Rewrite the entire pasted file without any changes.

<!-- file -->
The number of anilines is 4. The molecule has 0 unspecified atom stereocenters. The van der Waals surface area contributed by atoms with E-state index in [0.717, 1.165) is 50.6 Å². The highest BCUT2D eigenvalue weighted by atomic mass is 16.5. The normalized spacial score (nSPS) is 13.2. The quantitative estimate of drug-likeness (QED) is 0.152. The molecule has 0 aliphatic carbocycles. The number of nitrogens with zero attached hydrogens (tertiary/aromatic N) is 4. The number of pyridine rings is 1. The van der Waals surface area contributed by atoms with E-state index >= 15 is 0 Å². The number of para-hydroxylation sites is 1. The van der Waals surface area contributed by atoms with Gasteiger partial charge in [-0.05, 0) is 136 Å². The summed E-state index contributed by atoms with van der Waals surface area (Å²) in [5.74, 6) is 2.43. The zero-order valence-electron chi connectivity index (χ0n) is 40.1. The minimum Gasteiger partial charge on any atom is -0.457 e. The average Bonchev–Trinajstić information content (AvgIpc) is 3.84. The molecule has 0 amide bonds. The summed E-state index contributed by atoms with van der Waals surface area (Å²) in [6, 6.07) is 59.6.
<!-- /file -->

The number of anilines is 4. The molecule has 0 unspecified atom stereocenters. The van der Waals surface area contributed by atoms with E-state index in [0.717, 1.165) is 50.6 Å². The highest BCUT2D eigenvalue weighted by atomic mass is 16.5. The normalized spacial score (nSPS) is 13.2. The quantitative estimate of drug-likeness (QED) is 0.152. The molecule has 0 aliphatic carbocycles. The number of nitrogens with zero attached hydrogens (tertiary/aromatic N) is 4. The number of pyridine rings is 1. The van der Waals surface area contributed by atoms with E-state index >= 15 is 0 Å². The number of para-hydroxylation sites is 1. The van der Waals surface area contributed by atoms with Gasteiger partial charge in [-0.05, 0) is 136 Å². The summed E-state index contributed by atoms with van der Waals surface area (Å²) in [5.74, 6) is 2.43. The zero-order valence-electron chi connectivity index (χ0n) is 40.1. The minimum Gasteiger partial charge on any atom is -0.457 e. The average Bonchev–Trinajstić information content (AvgIpc) is 3.84. The molecule has 0 amide bonds. The summed E-state index contributed by atoms with van der Waals surface area (Å²) in [6, 6.07) is 59.6.